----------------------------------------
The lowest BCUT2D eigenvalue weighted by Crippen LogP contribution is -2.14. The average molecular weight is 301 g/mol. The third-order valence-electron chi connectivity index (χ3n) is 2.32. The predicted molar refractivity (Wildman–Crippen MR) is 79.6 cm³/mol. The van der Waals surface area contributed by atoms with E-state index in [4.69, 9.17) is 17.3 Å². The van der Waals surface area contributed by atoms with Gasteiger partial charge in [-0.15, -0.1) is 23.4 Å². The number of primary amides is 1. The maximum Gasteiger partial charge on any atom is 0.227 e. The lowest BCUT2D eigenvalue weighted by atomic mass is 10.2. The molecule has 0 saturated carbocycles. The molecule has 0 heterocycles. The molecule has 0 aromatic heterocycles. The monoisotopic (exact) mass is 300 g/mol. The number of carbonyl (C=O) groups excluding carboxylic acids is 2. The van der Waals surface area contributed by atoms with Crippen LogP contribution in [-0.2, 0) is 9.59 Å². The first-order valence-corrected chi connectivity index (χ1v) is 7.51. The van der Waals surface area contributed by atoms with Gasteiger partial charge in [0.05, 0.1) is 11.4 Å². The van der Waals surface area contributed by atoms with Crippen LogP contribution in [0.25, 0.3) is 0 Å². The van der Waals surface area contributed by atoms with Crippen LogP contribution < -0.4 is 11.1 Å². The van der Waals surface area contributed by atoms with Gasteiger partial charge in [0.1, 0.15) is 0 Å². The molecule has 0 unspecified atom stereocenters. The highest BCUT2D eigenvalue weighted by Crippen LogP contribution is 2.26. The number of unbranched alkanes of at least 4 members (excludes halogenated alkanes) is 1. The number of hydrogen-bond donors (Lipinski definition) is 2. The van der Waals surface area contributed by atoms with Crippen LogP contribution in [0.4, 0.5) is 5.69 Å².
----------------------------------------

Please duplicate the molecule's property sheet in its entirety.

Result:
The lowest BCUT2D eigenvalue weighted by Crippen LogP contribution is -2.14. The average molecular weight is 301 g/mol. The third-order valence-electron chi connectivity index (χ3n) is 2.32. The predicted molar refractivity (Wildman–Crippen MR) is 79.6 cm³/mol. The van der Waals surface area contributed by atoms with E-state index in [4.69, 9.17) is 17.3 Å². The van der Waals surface area contributed by atoms with Gasteiger partial charge in [-0.15, -0.1) is 23.4 Å². The number of primary amides is 1. The maximum Gasteiger partial charge on any atom is 0.227 e. The lowest BCUT2D eigenvalue weighted by atomic mass is 10.2. The molecule has 0 saturated carbocycles. The molecule has 0 heterocycles. The molecule has 0 aromatic heterocycles. The monoisotopic (exact) mass is 300 g/mol. The number of carbonyl (C=O) groups excluding carboxylic acids is 2. The van der Waals surface area contributed by atoms with Crippen LogP contribution in [-0.2, 0) is 9.59 Å². The first-order valence-corrected chi connectivity index (χ1v) is 7.51. The van der Waals surface area contributed by atoms with Gasteiger partial charge in [0.05, 0.1) is 11.4 Å². The van der Waals surface area contributed by atoms with Crippen LogP contribution in [0.25, 0.3) is 0 Å². The van der Waals surface area contributed by atoms with Crippen LogP contribution < -0.4 is 11.1 Å². The van der Waals surface area contributed by atoms with Gasteiger partial charge in [0.1, 0.15) is 0 Å². The molecule has 0 unspecified atom stereocenters. The highest BCUT2D eigenvalue weighted by Crippen LogP contribution is 2.26. The number of unbranched alkanes of at least 4 members (excludes halogenated alkanes) is 1. The number of hydrogen-bond donors (Lipinski definition) is 2. The van der Waals surface area contributed by atoms with Crippen LogP contribution in [0.4, 0.5) is 5.69 Å².